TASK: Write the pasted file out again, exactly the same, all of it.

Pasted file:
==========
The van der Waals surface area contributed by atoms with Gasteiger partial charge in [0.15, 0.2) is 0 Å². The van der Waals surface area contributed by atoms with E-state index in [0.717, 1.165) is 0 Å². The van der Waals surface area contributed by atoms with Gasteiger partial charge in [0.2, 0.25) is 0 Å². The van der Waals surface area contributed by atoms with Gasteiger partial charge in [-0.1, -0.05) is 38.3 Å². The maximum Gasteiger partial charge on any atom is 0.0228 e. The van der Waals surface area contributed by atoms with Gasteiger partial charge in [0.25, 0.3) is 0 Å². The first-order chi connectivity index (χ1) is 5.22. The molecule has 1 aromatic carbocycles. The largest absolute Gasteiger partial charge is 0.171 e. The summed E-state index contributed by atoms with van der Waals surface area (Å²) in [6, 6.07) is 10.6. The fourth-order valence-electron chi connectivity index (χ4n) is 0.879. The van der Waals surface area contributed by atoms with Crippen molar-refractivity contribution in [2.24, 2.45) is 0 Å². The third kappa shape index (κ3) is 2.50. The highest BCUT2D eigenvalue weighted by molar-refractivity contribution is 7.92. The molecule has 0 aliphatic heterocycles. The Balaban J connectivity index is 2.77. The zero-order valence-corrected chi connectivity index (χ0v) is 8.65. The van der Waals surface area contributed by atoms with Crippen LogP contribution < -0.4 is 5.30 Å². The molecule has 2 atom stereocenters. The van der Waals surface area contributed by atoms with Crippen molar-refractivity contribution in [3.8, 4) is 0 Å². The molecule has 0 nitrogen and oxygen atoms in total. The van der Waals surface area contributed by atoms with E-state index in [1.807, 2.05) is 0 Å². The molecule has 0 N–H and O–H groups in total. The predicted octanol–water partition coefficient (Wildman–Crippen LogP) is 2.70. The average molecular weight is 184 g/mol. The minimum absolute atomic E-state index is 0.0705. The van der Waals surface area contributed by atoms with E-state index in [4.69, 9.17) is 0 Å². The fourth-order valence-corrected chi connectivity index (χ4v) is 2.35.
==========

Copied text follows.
The van der Waals surface area contributed by atoms with Gasteiger partial charge in [0.15, 0.2) is 0 Å². The van der Waals surface area contributed by atoms with E-state index in [0.717, 1.165) is 0 Å². The van der Waals surface area contributed by atoms with Gasteiger partial charge in [0.2, 0.25) is 0 Å². The van der Waals surface area contributed by atoms with Gasteiger partial charge in [-0.1, -0.05) is 38.3 Å². The maximum Gasteiger partial charge on any atom is 0.0228 e. The van der Waals surface area contributed by atoms with Gasteiger partial charge in [0.25, 0.3) is 0 Å². The first-order chi connectivity index (χ1) is 5.22. The molecule has 1 aromatic carbocycles. The largest absolute Gasteiger partial charge is 0.171 e. The summed E-state index contributed by atoms with van der Waals surface area (Å²) in [6, 6.07) is 10.6. The fourth-order valence-electron chi connectivity index (χ4n) is 0.879. The van der Waals surface area contributed by atoms with Crippen molar-refractivity contribution in [2.24, 2.45) is 0 Å². The third kappa shape index (κ3) is 2.50. The highest BCUT2D eigenvalue weighted by molar-refractivity contribution is 7.92. The molecule has 0 aliphatic heterocycles. The Balaban J connectivity index is 2.77. The zero-order valence-corrected chi connectivity index (χ0v) is 8.65. The van der Waals surface area contributed by atoms with Crippen LogP contribution < -0.4 is 5.30 Å². The molecule has 2 atom stereocenters. The van der Waals surface area contributed by atoms with Crippen molar-refractivity contribution in [3.8, 4) is 0 Å². The molecule has 0 nitrogen and oxygen atoms in total. The van der Waals surface area contributed by atoms with E-state index in [1.807, 2.05) is 0 Å². The molecule has 0 N–H and O–H groups in total. The predicted octanol–water partition coefficient (Wildman–Crippen LogP) is 2.70. The average molecular weight is 184 g/mol. The minimum absolute atomic E-state index is 0.0705. The van der Waals surface area contributed by atoms with E-state index in [4.69, 9.17) is 0 Å². The fourth-order valence-corrected chi connectivity index (χ4v) is 2.35.